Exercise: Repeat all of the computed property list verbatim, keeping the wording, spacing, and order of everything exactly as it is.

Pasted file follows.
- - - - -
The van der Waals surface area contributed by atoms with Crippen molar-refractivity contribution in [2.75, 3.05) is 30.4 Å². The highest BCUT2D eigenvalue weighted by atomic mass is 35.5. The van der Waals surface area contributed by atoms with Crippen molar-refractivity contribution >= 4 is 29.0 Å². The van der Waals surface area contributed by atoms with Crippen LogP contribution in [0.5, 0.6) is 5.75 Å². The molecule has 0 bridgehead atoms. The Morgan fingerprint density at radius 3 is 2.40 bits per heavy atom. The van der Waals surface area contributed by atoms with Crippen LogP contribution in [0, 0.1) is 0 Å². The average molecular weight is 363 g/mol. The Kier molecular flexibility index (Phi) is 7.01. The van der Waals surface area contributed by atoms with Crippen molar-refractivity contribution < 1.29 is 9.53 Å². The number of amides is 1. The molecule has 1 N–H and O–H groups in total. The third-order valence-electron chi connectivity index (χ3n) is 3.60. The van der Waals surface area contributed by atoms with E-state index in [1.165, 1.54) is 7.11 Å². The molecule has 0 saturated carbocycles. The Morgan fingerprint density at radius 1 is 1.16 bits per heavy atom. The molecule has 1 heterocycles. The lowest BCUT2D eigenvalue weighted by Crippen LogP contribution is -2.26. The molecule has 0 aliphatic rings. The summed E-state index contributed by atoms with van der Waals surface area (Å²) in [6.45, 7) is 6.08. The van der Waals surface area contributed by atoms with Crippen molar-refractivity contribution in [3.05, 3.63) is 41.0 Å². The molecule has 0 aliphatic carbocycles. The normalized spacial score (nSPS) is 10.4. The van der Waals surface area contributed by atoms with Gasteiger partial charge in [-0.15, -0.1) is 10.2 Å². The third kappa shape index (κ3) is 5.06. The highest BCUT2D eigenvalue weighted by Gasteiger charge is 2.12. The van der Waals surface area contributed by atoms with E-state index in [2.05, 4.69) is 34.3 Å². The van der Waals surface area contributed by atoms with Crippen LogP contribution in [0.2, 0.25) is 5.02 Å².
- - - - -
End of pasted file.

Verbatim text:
The van der Waals surface area contributed by atoms with Crippen molar-refractivity contribution in [2.75, 3.05) is 30.4 Å². The highest BCUT2D eigenvalue weighted by atomic mass is 35.5. The van der Waals surface area contributed by atoms with Crippen molar-refractivity contribution >= 4 is 29.0 Å². The van der Waals surface area contributed by atoms with Crippen LogP contribution in [0.5, 0.6) is 5.75 Å². The molecule has 0 bridgehead atoms. The Morgan fingerprint density at radius 3 is 2.40 bits per heavy atom. The van der Waals surface area contributed by atoms with Crippen LogP contribution in [0, 0.1) is 0 Å². The average molecular weight is 363 g/mol. The Kier molecular flexibility index (Phi) is 7.01. The van der Waals surface area contributed by atoms with Crippen molar-refractivity contribution < 1.29 is 9.53 Å². The number of amides is 1. The molecule has 1 N–H and O–H groups in total. The third-order valence-electron chi connectivity index (χ3n) is 3.60. The van der Waals surface area contributed by atoms with E-state index in [1.165, 1.54) is 7.11 Å². The molecule has 0 saturated carbocycles. The Morgan fingerprint density at radius 1 is 1.16 bits per heavy atom. The molecule has 1 heterocycles. The lowest BCUT2D eigenvalue weighted by Crippen LogP contribution is -2.26. The molecule has 0 aliphatic rings. The summed E-state index contributed by atoms with van der Waals surface area (Å²) in [6.45, 7) is 6.08. The van der Waals surface area contributed by atoms with Crippen molar-refractivity contribution in [3.05, 3.63) is 41.0 Å². The molecule has 0 aliphatic carbocycles. The normalized spacial score (nSPS) is 10.4. The van der Waals surface area contributed by atoms with Gasteiger partial charge in [-0.15, -0.1) is 10.2 Å². The third kappa shape index (κ3) is 5.06. The highest BCUT2D eigenvalue weighted by Gasteiger charge is 2.12. The van der Waals surface area contributed by atoms with E-state index in [2.05, 4.69) is 34.3 Å². The van der Waals surface area contributed by atoms with Crippen LogP contribution in [0.2, 0.25) is 5.02 Å².